Like my shoulder-bag, my leather clutch has been enchanted to fit a ridiculous number of items (including but not limited to: two lipsticks, an emergency supply of Pumpkin Pasties, and an Extendable Ear that Dean bought from Weasley’s Wizarding Wheezes and which I promptly nicked.) Struggling to extract the eight Sickles, I swear that the owl would roll its eyes if it could. At last, with a petulant hoot it flies out the opening door.
Rose ducks to avoid a head-on collision before hurrying in, sighing, “Sorry, sorry!” I catch a whiff of expensive shampoo. “I woke up so late, I barely had time to roll out of bed.” But her makeup is artfully applied, Twilfitt and Tattings’ clothes carefully selected.
I decide that “Hmm,” is the safest response and fold my newspaper. Rose sees what I’m reading and rolls her eyes.
“Can you believe the stories that rag publishes? There’s no way they’re doing proper research. It’s all so radical.”
I don’t mention her complete lack of research for the Oliver Wood interview. I also don’t mention how I am very aware that Rose was declined a position with the Oracle last year.
“I need a coffee,” she says tiredly.
“Oh, sure, I’ll wait,” I call after her, slouching in my seat. I’m becoming the world’s champion at sitting around, waiting. At least she isn’t an hour late.
Was the interview a week ago already? Everything has been so rushed. Apparently Rose really did pawn the article off last-minute; in this small amount of time I have interviewed Wood, submitted a draft to Ward (under her name), edited it, and produced a final copy. Charm’s new issue comes out this Friday, which means that there are only two days before I know if my article is bad enough to have Rose sacked.
Not sure how I feel about that either way, I think, as I watch her laugh and touch the barista’s arm. I honestly don’t think she can help it. She was unofficially voted Most Likely to Flirt with an Inanimate Object at the staff Christmas party last year.
When Rose returns with her drink her eyes land on the parchment, wavering between interest and unease. She hasn’t read the draft I submitted; she was too busy with other projects. As far as she knows, the whole story could be rubbish.
I try to sound nonchalant. “All finished.”
“Brilliant.” Suddenly the article is Accio’d from beneath me. I feel like a beetle who has just had its leg plucked off by some kid. “Thanks Edie. Of course, I’ll do some editing before the final submission.”
“Oh, of course,” I say tersely. I want to snatch the parchment back, run to Mr. Ward’s office and hand it over myself. But I know he would never take an intern’s writing seriously. And really, I don’t want Rose to be sacked.
“Speaking of which, I’d better get to it. Thanks again Edie, really.” She rises to her feet and with a final wave, turns and Disapparates on the spot.
And there goes my very brief foray into journalism.
Two days later, it’s publication day, and I’m walking around Charm on eggshells. Every time Mildred arrives with a new assignment, I stare at her so guiltily that even she becomes uncomfortable and hurries away. Every time Ward asks me for something, I fear I’m going to be sacked. Every owl swooping by is Rose, descending on me for producing such an awful rag under her name. Suddenly I am doubting my decision.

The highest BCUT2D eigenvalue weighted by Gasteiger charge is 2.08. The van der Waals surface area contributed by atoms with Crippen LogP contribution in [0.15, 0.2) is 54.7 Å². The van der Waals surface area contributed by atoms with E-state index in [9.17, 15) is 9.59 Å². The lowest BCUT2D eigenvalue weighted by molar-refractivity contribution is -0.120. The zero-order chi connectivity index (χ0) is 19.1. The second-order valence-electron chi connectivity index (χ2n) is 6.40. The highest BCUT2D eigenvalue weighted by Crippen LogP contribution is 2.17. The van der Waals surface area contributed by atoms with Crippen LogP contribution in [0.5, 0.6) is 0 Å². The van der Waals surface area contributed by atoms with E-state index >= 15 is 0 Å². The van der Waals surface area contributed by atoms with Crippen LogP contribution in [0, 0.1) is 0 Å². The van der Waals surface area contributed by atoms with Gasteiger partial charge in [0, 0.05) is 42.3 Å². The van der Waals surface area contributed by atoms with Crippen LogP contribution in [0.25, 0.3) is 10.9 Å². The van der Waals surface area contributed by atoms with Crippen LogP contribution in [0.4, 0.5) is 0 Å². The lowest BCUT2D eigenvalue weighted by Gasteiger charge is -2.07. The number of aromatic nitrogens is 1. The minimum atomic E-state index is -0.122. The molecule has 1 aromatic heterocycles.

I literally tiptoe past Mr. Ward’s office at one point, terrified.
But by two o’clock I haven’t been caught. No explosions, no hexes, and no sacking… Maybe this whole ordeal has gone better than expected? Unable to contain myself, I scurry through the corridors, coffee in hand.
When I rap on Rose’s office somehow even it sounds panicked, and I accidentally enter without being asked. She’s located in the posh part of the building, with the gleaming white walls and nice floors. Inside her office, though, the stone is its natural color with one wall charmed golden-yellow. Photographs are everywhere, of her friends, and of herself posing with celebrities at the Charm events that I’m never invited to. A calorie-burning cauldron is tucked away in a corner.
Rose stiffens when she sees me and starts making shooing motions.
I roll my eyes and cast a silencing charm around the room. “Better?”
With a glare, she flicks her wand and the heavy wooden door slams shut. “Better. Can I help you?”
“I just wanted to see how everything went. With, you know…” She doesn’t answer so I ask the question that I’ve been dying to know all day, “So, did Blakeslee like it?”
Rose’s face clouds over. She sifts through the parchments on her desk, though I’m pretty sure she’s not actually looking for anything, and doesn’t meet my eyes. “Yeah, everything went fine. I don’t know Blakeslee’s opinion.”
“You don’t?” I try not to sound too disappointed.
Rose takes off her red glasses and pinches the bridge of her nose, as if dealing with me is a great chore. “Look, Edie, I know you don’t really interact with Blakeslee, so you don’t know how she is. But she’s a very busy woman. I can’t just march up there and ask her opinion on my article—”
“My article,” I interject hotly, just as somebody knocks at the door.
We both freeze at the unmistakeable voice: “Miss Zeller? It’s Tallulah. May I come in?”
Oh Merlin, it’s over.
Author's Note: This edit was very satisfying to do! A lot of improvements were made to Lisa's character, and she feels much more fleshed out now. I also feel that I had a better grasp of Oliver's character in later chapters, but not this one, and it feels more consistent. Whether you're a new reader or a returning one, let me know what you think in a review! ♥
I don't own the movie "Grizzly Man."